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‘I breastfeed my baby with formula’

Mother using a feeding tube to feed her baby formula at the breast“Everything went downhill in our breastfeeding journey when my son was about 11 weeks.

We both got sick, my supply dropped and that was it … cue 10 weeks of pure stress while I attempted everything I could to try to get my son to consistently gain weight.

I was feeding constantly, expressing when I wasn’t feeding and weighing him obsessively with the baby scales that I bought purely for that purpose. When he was 21 weeks I made an appointment with the breastfeeding clinic at the hospital where I gave birth.

After weighing him and finding he was a tiny 3.862kg and taking our medical history the lactation consultant (LC) told me he needed formula. More to the point, she was going over to the hospital to get some so we could give it to him then and there.

She left the room to speak to her boss and I cried, it was a mixture of relief that someone with authority had told me that I could give him formula, guilt that I hadn’t done it sooner and sadness that our breastfeeding journey was coming to an end because my baby would now be bottle fed.

I was pleasantly surprised when she came back with the formula and also some tubing so that I could feed him the formula at the breast. I had vaguely heard about supplemental nursing systems and finger feeding but it all sounded a bit too hard and to be honest, I wasn’t quite sure what it entailed.

Well, it’s actually surprisingly simple. The formula – or expressed breast milk (EBM) – is put in a bottle and a tube from the bottle is taped to the breast so that it ends near the nipple.

Mother using a feeding tube to feed her baby formula at the breast

The baby then sucks at the breast with the tube in their mouth as well which allows them to suck the milk through the tube while feeding at the breast.

They were originally designed for mothers who have adopted babies and want to feed at the breast but are also used for mothers like myself who have issues preventing them from exclusively breastfeeding.

I left that appointment with a baby that had a full belly for the first time in two and a half months, he actually fell asleep in the car!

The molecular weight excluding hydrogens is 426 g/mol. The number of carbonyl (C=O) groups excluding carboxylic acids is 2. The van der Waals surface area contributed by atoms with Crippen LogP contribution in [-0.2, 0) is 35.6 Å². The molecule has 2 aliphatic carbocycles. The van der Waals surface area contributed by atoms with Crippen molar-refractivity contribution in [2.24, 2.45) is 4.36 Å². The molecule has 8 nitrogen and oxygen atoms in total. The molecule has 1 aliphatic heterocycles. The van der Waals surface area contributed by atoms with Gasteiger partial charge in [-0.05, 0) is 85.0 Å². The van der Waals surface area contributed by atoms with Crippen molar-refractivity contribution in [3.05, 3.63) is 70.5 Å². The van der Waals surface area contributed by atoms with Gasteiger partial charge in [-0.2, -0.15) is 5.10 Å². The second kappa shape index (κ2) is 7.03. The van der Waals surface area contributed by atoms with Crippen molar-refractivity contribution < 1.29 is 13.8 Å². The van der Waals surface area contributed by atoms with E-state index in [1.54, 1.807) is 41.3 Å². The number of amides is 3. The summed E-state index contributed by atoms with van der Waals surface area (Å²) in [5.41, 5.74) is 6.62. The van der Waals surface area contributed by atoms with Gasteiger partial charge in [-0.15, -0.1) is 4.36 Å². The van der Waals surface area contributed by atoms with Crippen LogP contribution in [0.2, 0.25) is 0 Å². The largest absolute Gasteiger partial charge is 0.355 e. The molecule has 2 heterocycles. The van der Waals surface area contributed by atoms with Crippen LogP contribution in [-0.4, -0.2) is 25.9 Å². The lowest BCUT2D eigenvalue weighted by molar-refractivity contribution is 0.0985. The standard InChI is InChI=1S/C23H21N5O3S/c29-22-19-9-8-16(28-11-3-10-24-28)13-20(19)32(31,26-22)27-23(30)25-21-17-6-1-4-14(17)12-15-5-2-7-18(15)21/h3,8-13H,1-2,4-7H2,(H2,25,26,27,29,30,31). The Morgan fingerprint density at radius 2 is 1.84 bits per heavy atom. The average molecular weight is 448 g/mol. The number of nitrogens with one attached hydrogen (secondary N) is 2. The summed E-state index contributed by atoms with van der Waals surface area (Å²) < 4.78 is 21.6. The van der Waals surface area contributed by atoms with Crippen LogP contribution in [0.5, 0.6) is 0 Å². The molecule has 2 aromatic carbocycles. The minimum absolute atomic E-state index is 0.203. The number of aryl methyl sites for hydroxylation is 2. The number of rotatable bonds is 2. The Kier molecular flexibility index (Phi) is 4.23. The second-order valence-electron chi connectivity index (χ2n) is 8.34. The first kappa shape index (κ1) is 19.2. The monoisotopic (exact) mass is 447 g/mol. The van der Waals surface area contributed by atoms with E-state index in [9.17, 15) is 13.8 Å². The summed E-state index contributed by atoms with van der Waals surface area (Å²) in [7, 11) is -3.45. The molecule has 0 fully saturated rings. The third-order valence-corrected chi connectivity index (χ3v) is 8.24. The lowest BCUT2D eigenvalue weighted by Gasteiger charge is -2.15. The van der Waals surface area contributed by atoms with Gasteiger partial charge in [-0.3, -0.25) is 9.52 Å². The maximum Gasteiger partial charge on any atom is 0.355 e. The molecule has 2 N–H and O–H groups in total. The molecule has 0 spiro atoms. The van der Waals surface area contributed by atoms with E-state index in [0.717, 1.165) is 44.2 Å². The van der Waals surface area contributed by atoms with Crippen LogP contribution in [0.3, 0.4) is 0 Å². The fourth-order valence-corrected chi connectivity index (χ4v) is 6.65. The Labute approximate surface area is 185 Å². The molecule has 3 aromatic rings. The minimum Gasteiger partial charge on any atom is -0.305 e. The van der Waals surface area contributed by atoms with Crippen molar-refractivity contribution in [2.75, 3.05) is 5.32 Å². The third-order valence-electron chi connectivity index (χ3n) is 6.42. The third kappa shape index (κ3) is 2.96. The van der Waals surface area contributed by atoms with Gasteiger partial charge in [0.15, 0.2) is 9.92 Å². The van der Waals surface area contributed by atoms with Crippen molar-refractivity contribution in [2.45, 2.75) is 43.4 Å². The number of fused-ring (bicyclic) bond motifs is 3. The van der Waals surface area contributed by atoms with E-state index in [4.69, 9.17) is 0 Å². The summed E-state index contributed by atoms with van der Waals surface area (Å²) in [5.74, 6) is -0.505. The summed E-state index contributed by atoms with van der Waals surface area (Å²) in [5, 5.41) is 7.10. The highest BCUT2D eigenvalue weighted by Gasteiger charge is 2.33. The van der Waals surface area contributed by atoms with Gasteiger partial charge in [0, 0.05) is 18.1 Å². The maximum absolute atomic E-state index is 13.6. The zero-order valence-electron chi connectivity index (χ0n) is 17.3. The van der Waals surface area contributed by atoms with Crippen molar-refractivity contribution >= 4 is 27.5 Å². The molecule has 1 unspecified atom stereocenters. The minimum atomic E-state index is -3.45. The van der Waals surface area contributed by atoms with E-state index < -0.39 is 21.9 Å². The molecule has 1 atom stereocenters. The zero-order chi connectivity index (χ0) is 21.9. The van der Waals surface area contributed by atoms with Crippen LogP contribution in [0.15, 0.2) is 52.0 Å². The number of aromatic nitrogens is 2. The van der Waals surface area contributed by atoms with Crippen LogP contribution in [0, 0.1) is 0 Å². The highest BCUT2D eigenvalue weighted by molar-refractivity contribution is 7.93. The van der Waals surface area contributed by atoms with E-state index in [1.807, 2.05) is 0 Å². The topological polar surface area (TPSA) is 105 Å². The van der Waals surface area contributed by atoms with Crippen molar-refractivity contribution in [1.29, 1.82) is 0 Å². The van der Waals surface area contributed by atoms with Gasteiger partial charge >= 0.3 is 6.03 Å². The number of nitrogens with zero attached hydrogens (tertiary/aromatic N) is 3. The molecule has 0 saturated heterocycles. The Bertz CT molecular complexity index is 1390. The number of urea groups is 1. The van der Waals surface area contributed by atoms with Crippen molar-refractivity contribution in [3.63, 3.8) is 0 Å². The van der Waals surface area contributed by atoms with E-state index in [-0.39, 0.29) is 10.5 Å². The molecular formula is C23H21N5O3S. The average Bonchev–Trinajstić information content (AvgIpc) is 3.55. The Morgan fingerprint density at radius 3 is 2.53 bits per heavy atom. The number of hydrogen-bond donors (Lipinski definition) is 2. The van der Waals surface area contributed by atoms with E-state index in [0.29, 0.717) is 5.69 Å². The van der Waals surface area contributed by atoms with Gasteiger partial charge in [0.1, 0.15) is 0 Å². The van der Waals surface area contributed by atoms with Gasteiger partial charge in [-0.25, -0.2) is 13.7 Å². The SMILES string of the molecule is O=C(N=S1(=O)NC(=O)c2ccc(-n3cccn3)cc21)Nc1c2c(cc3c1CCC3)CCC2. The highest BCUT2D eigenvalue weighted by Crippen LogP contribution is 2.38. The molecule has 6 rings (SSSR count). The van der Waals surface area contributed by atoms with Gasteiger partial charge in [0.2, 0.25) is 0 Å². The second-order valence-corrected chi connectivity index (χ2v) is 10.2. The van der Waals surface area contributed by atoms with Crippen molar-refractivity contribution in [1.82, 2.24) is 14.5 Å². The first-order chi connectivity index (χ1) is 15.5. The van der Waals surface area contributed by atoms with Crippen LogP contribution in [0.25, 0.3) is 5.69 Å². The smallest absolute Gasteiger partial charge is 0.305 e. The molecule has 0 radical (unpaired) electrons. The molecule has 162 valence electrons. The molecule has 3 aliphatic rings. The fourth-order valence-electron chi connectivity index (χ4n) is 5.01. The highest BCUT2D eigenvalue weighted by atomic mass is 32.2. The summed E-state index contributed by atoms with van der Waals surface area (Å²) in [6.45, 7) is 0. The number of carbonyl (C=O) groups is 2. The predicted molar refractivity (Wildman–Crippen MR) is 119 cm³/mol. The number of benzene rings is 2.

On the way home, I bought both a tin of formula from the supermarket and a supplemental nursing system (SNS) from the chemist. The SNS cost about $80 which, let’s face it, is expensive for what it is but for me it has been worth every cent. You can do the same thing with just an open bottle and tubing which is much cheaper but for long-term consistent use the one I bought hangs around your neck to allow you to feed without having to hold the bottle which is so much easier.

I firmly believe that had I been aware that supplemental nursing was an option and how easy it would be, I would’ve started topping up with formula sooner. I even could’ve given my EBM top-ups using the SNS and may have never had to use formula at all because that would’ve helped with my supply as well.

I am trying not to live in the past, I can’t change what happened and everything I did was about trying to do the best for my son at the time.

For anyone who is struggling with breastfeeding, please know that there are options out there and that giving formula doesn’t necessarily mean that you have to end feeding at the breast.”

– thank-you to our forum member Sian who has shared her story with us! xx

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11 comments so far -

  1. Wow thank you for sharing Sian!
    I wish I had known – or the lactation consultant or paediatrician had told me about this sort of thing!

    I had a horrible time breastfeeding my first baby. Cracked and bruised nipples from the start, my little one wanted to feed all the time.
    At her four month check up, I found out that she hadn’t been feeding properly from me as she didn’t latch properly, causing my milk supply to drop drastically. She basically was just comfort sucking.
    I was told I had to top up with formula as her weight had fallen so far off the growth chart. Eventually she decided she prefered the bottle to the breast because she got a full tummy from the bottle.